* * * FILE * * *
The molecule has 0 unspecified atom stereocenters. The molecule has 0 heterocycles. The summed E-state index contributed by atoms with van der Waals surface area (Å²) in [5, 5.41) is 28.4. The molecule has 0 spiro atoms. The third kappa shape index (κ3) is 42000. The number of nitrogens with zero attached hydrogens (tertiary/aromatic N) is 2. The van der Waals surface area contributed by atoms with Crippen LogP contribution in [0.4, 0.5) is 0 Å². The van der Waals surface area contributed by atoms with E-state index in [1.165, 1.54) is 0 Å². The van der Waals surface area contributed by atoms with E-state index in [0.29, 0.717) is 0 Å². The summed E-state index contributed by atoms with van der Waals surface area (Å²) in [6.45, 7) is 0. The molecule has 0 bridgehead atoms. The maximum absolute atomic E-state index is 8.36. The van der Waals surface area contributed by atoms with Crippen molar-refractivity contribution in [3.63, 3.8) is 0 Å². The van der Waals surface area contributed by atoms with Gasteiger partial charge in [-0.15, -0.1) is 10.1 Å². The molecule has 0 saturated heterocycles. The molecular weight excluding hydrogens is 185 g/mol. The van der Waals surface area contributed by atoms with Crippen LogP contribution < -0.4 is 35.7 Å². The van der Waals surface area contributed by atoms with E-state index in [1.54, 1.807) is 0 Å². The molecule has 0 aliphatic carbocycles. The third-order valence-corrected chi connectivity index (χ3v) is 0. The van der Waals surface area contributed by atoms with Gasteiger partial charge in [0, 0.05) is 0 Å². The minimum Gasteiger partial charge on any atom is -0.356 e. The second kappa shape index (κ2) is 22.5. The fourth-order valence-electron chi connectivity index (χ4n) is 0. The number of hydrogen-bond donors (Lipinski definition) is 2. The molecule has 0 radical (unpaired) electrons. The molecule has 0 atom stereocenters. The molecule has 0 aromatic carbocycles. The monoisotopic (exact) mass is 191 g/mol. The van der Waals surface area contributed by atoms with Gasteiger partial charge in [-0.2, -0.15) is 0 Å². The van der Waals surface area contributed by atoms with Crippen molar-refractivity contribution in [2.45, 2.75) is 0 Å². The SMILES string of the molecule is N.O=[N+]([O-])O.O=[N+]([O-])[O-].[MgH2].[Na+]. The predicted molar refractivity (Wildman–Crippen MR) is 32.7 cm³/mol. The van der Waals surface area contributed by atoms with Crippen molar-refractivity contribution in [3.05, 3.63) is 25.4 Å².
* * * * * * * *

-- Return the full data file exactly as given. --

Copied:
The molecule has 0 unspecified atom stereocenters. The molecule has 0 heterocycles. The summed E-state index contributed by atoms with van der Waals surface area (Å²) in [5, 5.41) is 28.4. The molecule has 0 spiro atoms. The third kappa shape index (κ3) is 42000. The number of nitrogens with zero attached hydrogens (tertiary/aromatic N) is 2. The van der Waals surface area contributed by atoms with Crippen LogP contribution in [0.4, 0.5) is 0 Å². The van der Waals surface area contributed by atoms with E-state index in [1.165, 1.54) is 0 Å². The van der Waals surface area contributed by atoms with E-state index in [0.29, 0.717) is 0 Å². The summed E-state index contributed by atoms with van der Waals surface area (Å²) in [6.45, 7) is 0. The molecule has 0 bridgehead atoms. The maximum absolute atomic E-state index is 8.36. The van der Waals surface area contributed by atoms with Crippen molar-refractivity contribution in [3.63, 3.8) is 0 Å². The van der Waals surface area contributed by atoms with Gasteiger partial charge in [-0.15, -0.1) is 10.1 Å². The molecule has 0 saturated heterocycles. The molecular weight excluding hydrogens is 185 g/mol. The van der Waals surface area contributed by atoms with Crippen LogP contribution < -0.4 is 35.7 Å². The van der Waals surface area contributed by atoms with E-state index in [1.54, 1.807) is 0 Å². The molecule has 0 aliphatic carbocycles. The third-order valence-corrected chi connectivity index (χ3v) is 0. The van der Waals surface area contributed by atoms with Gasteiger partial charge in [0, 0.05) is 0 Å². The minimum Gasteiger partial charge on any atom is -0.356 e. The second kappa shape index (κ2) is 22.5. The fourth-order valence-electron chi connectivity index (χ4n) is 0. The number of hydrogen-bond donors (Lipinski definition) is 2. The molecule has 0 radical (unpaired) electrons. The molecule has 0 atom stereocenters. The molecule has 0 aromatic carbocycles. The monoisotopic (exact) mass is 191 g/mol. The van der Waals surface area contributed by atoms with Gasteiger partial charge in [-0.2, -0.15) is 0 Å². The van der Waals surface area contributed by atoms with Crippen molar-refractivity contribution in [2.45, 2.75) is 0 Å². The SMILES string of the molecule is N.O=[N+]([O-])O.O=[N+]([O-])[O-].[MgH2].[Na+]. The predicted molar refractivity (Wildman–Crippen MR) is 32.7 cm³/mol. The van der Waals surface area contributed by atoms with Crippen molar-refractivity contribution in [3.05, 3.63) is 25.4 Å².